Troy Sharpe: What is the best age to file for your Social Security benefits and what are the top seven things that you should consider when making this decision?
Hi, I’m Troy Sharpe, CEO of Oak Harvest Financial Group, host to the Retirement Income Show and CERTIFIED FINANCIAL PLANNER™ Professional (CFP®). According to a recent study, 96% of people make the wrong decision when it comes time to elect Social Security benefits. These seven things that we’re going to go through and explanations for them will help you understand when’s the right time to take Social Security for you.
The first one is longevity. Most people underestimate the longevity, advancements in science, technology, medicine. We will probably live longer than we are expecting but if you also have longevity in your family then you should consider deferring Social Security as long as possible for a couple of reasons. One, from your full retirement age which is 66 or 67 for most of you until age 70, if you defer it, your benefits will increase 8% per year until age 70 and you will have cost-of-living adjustments from that higher number throughout retirement.
Also, when one spouse if you’re married, predeceases the other spouse, the smaller check goes away, the bigger check remains. Deferring the Social Security check till age 70 won’t just benefit you, it’ll benefit your surviving spouse to have a higher income when one cheque goes away.
Number two, health. The longer you live, obviously, typically the healthier you are, but the healthier you are means you will have more medical expenses in retirement because you’ll have prescriptions, co-pays, deductibles, out-of-pocket costs, insurance premiums not to mention the likelihood of long term care or home health care or assisted living. The longer you live, medical expenses do not go down, they actually go up which is somewhat counterintuitive initially but taking Social Security at 67, 68, 69 or 70 can help offset some of these expected healthcare costs later in life if you live longer because either longevity or you’re in good health. Consider deferring it.
Now, risk tolerance. Take into consideration your risk tolerance. If you are comfortable investing in the stock market, the stock market historically, although not guaranteed, should we turn somewhere between 7 to 11%. If you’re comfortable having your money in the market, you don’t need to take it out of your portfolio to live on, in that instance, it might make sense for you to take Social Security sooner. This way you have that income to live on and you can allow your investments to grow.
Conversely, if you’re a conservative investor and you don’t want any of your money in the stock market, you probably should live off savings that are earning 0%, 1% maybe 2% and let Social Security increase because there is a big increase by deferring it not only from 62 to full retirement age but again, 8% from 66, 67 until 70. Your risk tolerance is a factor when making the Social Security decision.
How much other assets do you have? How many other assets do you have? If you have a lot of other assets, this should help dictate what your Social Security decision is. That plays into as well, I’m going to skip down to number 6 here, your legacy wishes. If it’s important to you to leave money to your kids or your grandkids or maybe Church or your charities, taking Social Security a bit earlier could preserve the amount of assets that you have, your other assets here, allow them to grow and to be invested while you live off Social Security income. Your legacy wishes should play into when you take Social Security.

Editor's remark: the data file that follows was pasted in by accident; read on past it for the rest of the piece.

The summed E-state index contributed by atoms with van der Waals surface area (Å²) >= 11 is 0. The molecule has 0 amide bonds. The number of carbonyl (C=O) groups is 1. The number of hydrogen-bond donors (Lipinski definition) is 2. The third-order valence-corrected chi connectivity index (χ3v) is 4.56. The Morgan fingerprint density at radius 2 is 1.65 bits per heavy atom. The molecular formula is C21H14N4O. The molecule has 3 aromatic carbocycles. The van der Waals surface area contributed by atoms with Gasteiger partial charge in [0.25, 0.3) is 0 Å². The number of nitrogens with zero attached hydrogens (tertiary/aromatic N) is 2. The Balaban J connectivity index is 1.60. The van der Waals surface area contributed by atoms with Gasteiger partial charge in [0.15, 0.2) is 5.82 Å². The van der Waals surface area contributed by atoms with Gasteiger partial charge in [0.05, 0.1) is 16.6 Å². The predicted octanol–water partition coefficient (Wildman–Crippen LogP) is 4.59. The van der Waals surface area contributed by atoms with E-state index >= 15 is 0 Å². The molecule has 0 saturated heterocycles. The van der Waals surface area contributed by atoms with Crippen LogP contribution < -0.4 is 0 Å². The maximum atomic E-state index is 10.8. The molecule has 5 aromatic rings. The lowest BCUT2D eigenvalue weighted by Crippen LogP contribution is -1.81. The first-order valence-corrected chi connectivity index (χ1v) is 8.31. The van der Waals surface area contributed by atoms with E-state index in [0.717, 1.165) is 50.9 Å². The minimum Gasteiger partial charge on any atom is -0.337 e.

Skipping back up to number 5 here, if you plan on working in retirement, you should not, I repeat, you should not take Social Security prior to your full retirement age. There is an earnings test, currently it’s around $18,000 in 2020. Every $2 you earn above this $18,000 earning test limit, they’re going to take one dollar of your Social Security away if you elect it prior to full retirement age. If you plan on working, you should not take Social Security earlier.
Look up the earnings test, there are a couple of different rules there. If you turn full retirement age in this year, the earnings test is much higher, it’s around $48,000. Those numbers aren’t exact but look it up and learn about the earnings test if you plan on working and taking Social Security prior to your full retirement age.
Number 7 here is tax planning, are you going to do Roth conversions? Are you going to take money out of that tax infested retirement account and put it into a tax-free account? If you’re going to do this, you may want to defer Social Security because that income will increase your taxable income which then may limit how much you can convert to a tax-free Roth IRA before you jump in the next bracket.
Now, of course, Roth conversions there is an entirely different strategy around those that is very nuanced and has many considerations as well. Electing social security, tax planning absolutely comes into play because you could be taxed to 0% on your Social Security benefits if you have an excellent tax strategy of distribution from your various accounts for a good amount of time in retirement.
All these considerations come into play when it comes to retirement planning. I want you to subscribe to the channel so you can stay more connected to your money and hit the thumbs-up button to like the video. I’ll see you next time.